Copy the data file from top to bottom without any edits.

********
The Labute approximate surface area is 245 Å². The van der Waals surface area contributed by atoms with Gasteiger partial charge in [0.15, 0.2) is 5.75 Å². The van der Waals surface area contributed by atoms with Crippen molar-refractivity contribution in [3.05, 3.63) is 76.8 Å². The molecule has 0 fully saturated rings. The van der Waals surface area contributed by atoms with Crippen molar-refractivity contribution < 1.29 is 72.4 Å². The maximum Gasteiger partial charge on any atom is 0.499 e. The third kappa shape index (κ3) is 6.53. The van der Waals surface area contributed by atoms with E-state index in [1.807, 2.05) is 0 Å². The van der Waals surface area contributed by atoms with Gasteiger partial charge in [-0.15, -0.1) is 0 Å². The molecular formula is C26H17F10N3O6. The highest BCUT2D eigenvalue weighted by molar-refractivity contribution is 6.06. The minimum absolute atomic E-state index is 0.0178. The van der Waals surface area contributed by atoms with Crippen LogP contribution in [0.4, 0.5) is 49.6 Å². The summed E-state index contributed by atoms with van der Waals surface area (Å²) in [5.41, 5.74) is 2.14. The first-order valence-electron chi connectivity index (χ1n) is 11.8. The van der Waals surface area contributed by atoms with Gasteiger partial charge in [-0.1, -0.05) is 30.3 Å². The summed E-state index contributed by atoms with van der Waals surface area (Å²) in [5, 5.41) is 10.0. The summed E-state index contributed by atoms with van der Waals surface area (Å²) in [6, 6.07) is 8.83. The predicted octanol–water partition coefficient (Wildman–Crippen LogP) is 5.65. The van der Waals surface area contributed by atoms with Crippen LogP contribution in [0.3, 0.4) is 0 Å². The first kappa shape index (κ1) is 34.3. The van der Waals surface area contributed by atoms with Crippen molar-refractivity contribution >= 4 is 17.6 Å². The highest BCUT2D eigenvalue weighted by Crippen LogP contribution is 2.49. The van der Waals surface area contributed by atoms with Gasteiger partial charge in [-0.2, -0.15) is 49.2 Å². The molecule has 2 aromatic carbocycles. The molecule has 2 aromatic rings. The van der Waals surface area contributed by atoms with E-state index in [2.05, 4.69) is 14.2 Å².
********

The Labute approximate surface area is 245 Å². The van der Waals surface area contributed by atoms with Gasteiger partial charge in [0.15, 0.2) is 5.75 Å². The van der Waals surface area contributed by atoms with Crippen molar-refractivity contribution in [3.05, 3.63) is 76.8 Å². The molecule has 0 fully saturated rings. The van der Waals surface area contributed by atoms with Crippen molar-refractivity contribution < 1.29 is 72.4 Å². The maximum Gasteiger partial charge on any atom is 0.499 e. The third kappa shape index (κ3) is 6.53. The van der Waals surface area contributed by atoms with E-state index in [1.807, 2.05) is 0 Å². The van der Waals surface area contributed by atoms with Gasteiger partial charge in [-0.15, -0.1) is 0 Å². The molecular formula is C26H17F10N3O6. The highest BCUT2D eigenvalue weighted by molar-refractivity contribution is 6.06. The minimum absolute atomic E-state index is 0.0178. The van der Waals surface area contributed by atoms with Crippen LogP contribution in [0.4, 0.5) is 49.6 Å². The summed E-state index contributed by atoms with van der Waals surface area (Å²) in [5.41, 5.74) is 2.14. The first-order valence-electron chi connectivity index (χ1n) is 11.8. The van der Waals surface area contributed by atoms with Gasteiger partial charge in [-0.1, -0.05) is 30.3 Å². The summed E-state index contributed by atoms with van der Waals surface area (Å²) in [5, 5.41) is 10.0. The summed E-state index contributed by atoms with van der Waals surface area (Å²) in [6, 6.07) is 8.83. The predicted octanol–water partition coefficient (Wildman–Crippen LogP) is 5.65. The van der Waals surface area contributed by atoms with Crippen LogP contribution in [0.3, 0.4) is 0 Å². The first kappa shape index (κ1) is 34.3. The van der Waals surface area contributed by atoms with Crippen molar-refractivity contribution >= 4 is 17.6 Å². The highest BCUT2D eigenvalue weighted by Crippen LogP contribution is 2.49. The van der Waals surface area contributed by atoms with Gasteiger partial charge in [-0.2, -0.15) is 49.2 Å². The molecule has 2 aromatic carbocycles. The molecule has 2 aromatic rings. The van der Waals surface area contributed by atoms with E-state index in [2.05, 4.69) is 14.2 Å².